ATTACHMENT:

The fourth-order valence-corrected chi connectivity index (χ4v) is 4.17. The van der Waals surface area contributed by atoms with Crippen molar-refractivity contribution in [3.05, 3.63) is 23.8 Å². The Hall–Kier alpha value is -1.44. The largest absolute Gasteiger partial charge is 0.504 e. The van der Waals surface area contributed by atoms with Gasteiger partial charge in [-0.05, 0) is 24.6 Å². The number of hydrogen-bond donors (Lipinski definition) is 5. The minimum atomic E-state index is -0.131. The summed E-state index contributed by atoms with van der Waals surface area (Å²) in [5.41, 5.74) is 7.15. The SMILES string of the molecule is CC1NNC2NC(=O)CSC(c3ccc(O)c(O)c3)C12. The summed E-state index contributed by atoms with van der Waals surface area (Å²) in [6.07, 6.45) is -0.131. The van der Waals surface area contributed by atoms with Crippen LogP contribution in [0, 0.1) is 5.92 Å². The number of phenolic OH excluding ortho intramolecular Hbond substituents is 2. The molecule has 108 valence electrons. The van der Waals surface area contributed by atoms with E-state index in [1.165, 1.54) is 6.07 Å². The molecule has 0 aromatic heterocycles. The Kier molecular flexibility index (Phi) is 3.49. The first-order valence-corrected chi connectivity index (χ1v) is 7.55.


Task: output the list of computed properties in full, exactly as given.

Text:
The fourth-order valence-corrected chi connectivity index (χ4v) is 4.17. The van der Waals surface area contributed by atoms with Crippen molar-refractivity contribution in [3.05, 3.63) is 23.8 Å². The Hall–Kier alpha value is -1.44. The largest absolute Gasteiger partial charge is 0.504 e. The van der Waals surface area contributed by atoms with Gasteiger partial charge in [-0.05, 0) is 24.6 Å². The number of hydrogen-bond donors (Lipinski definition) is 5. The minimum atomic E-state index is -0.131. The summed E-state index contributed by atoms with van der Waals surface area (Å²) in [5.41, 5.74) is 7.15. The SMILES string of the molecule is CC1NNC2NC(=O)CSC(c3ccc(O)c(O)c3)C12. The summed E-state index contributed by atoms with van der Waals surface area (Å²) in [6.07, 6.45) is -0.131. The van der Waals surface area contributed by atoms with Crippen LogP contribution in [0, 0.1) is 5.92 Å². The number of phenolic OH excluding ortho intramolecular Hbond substituents is 2. The molecule has 108 valence electrons. The van der Waals surface area contributed by atoms with E-state index in [1.165, 1.54) is 6.07 Å². The molecule has 0 aromatic heterocycles. The Kier molecular flexibility index (Phi) is 3.49. The first-order valence-corrected chi connectivity index (χ1v) is 7.55.